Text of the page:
Stock jitters, Gold and JPY still compressed

Gold and the yen each worked still lower this week on highly depressed sentiment readings. Each of these has had a negative relationship with the “risk trade” lately, falling as stocks have rebounded from their oversold and overbearish condition of mid-November. Now, stock sentiment has recovered to neutral territory, and traders are afraid of these sometime “safety trades.”

Trader opinion gold has been very low since late October, a full eight weeks ago. Every similar instance in the past several years has been followed by a substantial multi-week rally. That said, if the bull markets in precious metals and the yen are indeed over, we should expect downtrends to become more protracted, with sentiment remaining low for longer.

Here’s a 1-year daily chart of gold:

1-year daily JPYUSD:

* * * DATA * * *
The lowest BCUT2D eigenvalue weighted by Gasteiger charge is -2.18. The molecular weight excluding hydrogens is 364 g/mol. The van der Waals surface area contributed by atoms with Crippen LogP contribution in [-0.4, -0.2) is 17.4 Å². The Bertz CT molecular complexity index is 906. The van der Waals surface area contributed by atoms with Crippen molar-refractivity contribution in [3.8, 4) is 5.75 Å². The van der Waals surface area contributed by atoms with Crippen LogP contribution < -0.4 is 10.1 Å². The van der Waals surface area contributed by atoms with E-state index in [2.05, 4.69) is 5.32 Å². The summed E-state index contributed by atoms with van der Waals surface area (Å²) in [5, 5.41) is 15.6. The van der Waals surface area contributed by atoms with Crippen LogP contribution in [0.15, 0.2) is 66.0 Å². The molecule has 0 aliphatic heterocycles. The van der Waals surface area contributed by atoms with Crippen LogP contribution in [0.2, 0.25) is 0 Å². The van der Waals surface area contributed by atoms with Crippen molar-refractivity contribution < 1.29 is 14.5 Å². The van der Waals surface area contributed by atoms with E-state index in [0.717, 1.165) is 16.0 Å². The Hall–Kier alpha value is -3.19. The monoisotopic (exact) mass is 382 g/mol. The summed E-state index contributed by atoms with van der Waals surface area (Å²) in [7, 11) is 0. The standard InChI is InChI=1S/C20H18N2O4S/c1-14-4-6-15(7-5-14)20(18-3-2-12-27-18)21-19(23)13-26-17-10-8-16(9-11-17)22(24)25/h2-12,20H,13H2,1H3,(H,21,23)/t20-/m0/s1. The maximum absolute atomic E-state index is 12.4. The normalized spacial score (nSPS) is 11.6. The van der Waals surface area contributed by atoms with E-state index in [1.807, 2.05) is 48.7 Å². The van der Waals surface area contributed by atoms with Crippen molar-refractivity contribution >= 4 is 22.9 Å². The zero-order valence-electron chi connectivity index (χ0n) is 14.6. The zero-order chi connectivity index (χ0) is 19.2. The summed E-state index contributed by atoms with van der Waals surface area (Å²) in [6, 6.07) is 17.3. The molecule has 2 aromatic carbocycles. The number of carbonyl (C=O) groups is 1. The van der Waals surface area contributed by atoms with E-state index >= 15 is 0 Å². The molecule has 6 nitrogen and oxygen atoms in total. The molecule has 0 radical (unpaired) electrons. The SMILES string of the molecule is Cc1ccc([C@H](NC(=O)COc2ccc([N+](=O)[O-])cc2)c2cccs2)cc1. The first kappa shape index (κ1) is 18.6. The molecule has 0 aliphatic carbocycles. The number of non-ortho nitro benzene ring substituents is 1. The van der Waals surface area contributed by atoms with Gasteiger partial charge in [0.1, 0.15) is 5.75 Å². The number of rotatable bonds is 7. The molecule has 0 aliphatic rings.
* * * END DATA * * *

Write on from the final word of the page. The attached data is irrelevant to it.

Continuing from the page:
I’m holding to a thesis that the risk trade is topping out here as the US slides into a recession that remains largely unrecognised. Tops are rarely sharp peaks, but consist of several months of choppy sideways action during which sentiment deteriorates from giddy to nervous and the VIX picks up even before prices have fallen substantially. I view the rebound since mid-November with that context, akin to the action of April-July 2011 or pretty much all of 2007. ¬†Last nights mini flash crash in stock futures fits into that context of a increasingly jittery market.

We’re three months from the 4-year birthday of the (presumably) cyclical bull market. It is now older than most cyclical bulls within secular bears, though the last bull phase lasted from March 2003 to October 2007, 4.5 years.

Another cyclical bear and a recession and drop in corporate earnings may finally compress multiples to the investable levels required to build a solid base for another bear market. I don’t expect this to happen quickly, though, since prices have a long way to go before we see anything that can be called historically cheap. I wouldn’t be surprised to see stocks hold at or beneath current levels for the rest of this decade as inflation creeps in towards the end and boosts earnings, as happened during the latter stages of the last three secular bear markets (roughly the 1910s, ’30s, ’70s).